Monday, May 1, 2017

So Extra It Isn't Worth Credit

**Done for extra credit**

If I had to boil all I’ve learned about rhetoric this semester down into a single sentence it would probably be, “Rhetoric is when you do something and someone reacts to it.” Where’s my doctorate? (That was a joke please don’t kill my grade.) Even if you did, this would be the extra credit assignment that you would remember as quirky and vaguely meta in an annoyingly contrived way, for a comparatively longer duration than the others; bottom line is that this rhetoric is the freshest, dankest, 👌est, rhetoric you’ve seen all semester.

(Here we see Chris using post-ironic internet based
(humor to accentuate a contemporary digital aesthetic
[Here we see a desperate attempt at uniqueness
[and a characteristic over-doing of what was a little
[entertaining but now has really just gotten out of hand
{Is he still doing this? 4th wall?
You think you could give me extra points if I called all this unnecessary formatting rhetorical style?

I volunteered for the Out of the Darkness march this passed Sunday (April 23rd). It was all quite traditional, it was an direct action but fit quite nicely into the channels of discourse of established power. People were getting contributions for the American Foundation for Suicide Prevention, ostensibly through $/mile contracts with people they know. It was very productive, I heard quite a lot of money was raised which is going into research, education, and advocacy, and there was quite a large turnout.

All that conventional direct action had got me thinking, why not protest the system the way the system wants you to? In a stroke of true genius, I realized, the answer is invariably, always somewhere in the middle. Finally, I had seen the light. That compromise was a panacea. That the established channels of discourse are the only acceptable vehicle of change. The white moderate within me shone through, shattering any semblance of 👀ness.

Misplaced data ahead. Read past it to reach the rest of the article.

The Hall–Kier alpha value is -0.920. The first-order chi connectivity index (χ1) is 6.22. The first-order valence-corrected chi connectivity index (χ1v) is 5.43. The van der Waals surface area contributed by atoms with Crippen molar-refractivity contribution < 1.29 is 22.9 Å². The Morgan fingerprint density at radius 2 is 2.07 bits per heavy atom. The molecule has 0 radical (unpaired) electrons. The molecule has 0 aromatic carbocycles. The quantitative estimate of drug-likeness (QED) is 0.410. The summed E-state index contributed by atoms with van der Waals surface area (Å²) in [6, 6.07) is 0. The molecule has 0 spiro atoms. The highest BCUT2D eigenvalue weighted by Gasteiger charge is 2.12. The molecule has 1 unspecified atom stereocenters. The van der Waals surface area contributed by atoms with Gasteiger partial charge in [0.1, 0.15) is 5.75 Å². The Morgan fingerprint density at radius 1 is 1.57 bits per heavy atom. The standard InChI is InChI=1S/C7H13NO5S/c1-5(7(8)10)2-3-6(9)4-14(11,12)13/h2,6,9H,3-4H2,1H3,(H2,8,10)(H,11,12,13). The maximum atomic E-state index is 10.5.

(There he goes again with that contemporary digital aesthetic
[Wow, truly incredible, his incorporation of facetiousness
[Really draws the whole piece together, nice juxtaposition
{This is either the best blog post I’ve seen or the worst.
It’s the worst.
{At this point it’s just getting tedious.
I’m the worst.

Speaking of things which are the worst, power structures. But that’s just a concept really, what the problem is is tyrannical and oppressive power structures, so most of them. While acknowledging that they suck, it’s interesting to look at the dynamic that power structures have on rhetoric. That the extent of rejection, time, and size of the impacted community have a profound impact on the types of rhetorical tactics used. The longer, harsher, and larger the community, the more abrasive the rhetorical response. I realized that since the American Foundation for Suicide Prevention is close to the locus of power, based on agreement from both sides that action of some kind is necessary it uses uncontroversial tactics. It isn’t, and rightly so, an issue subject to partisanship. Voting against suicide prevention is a dick move. Thus the rhetorical response is mild, calm and confined to convention.

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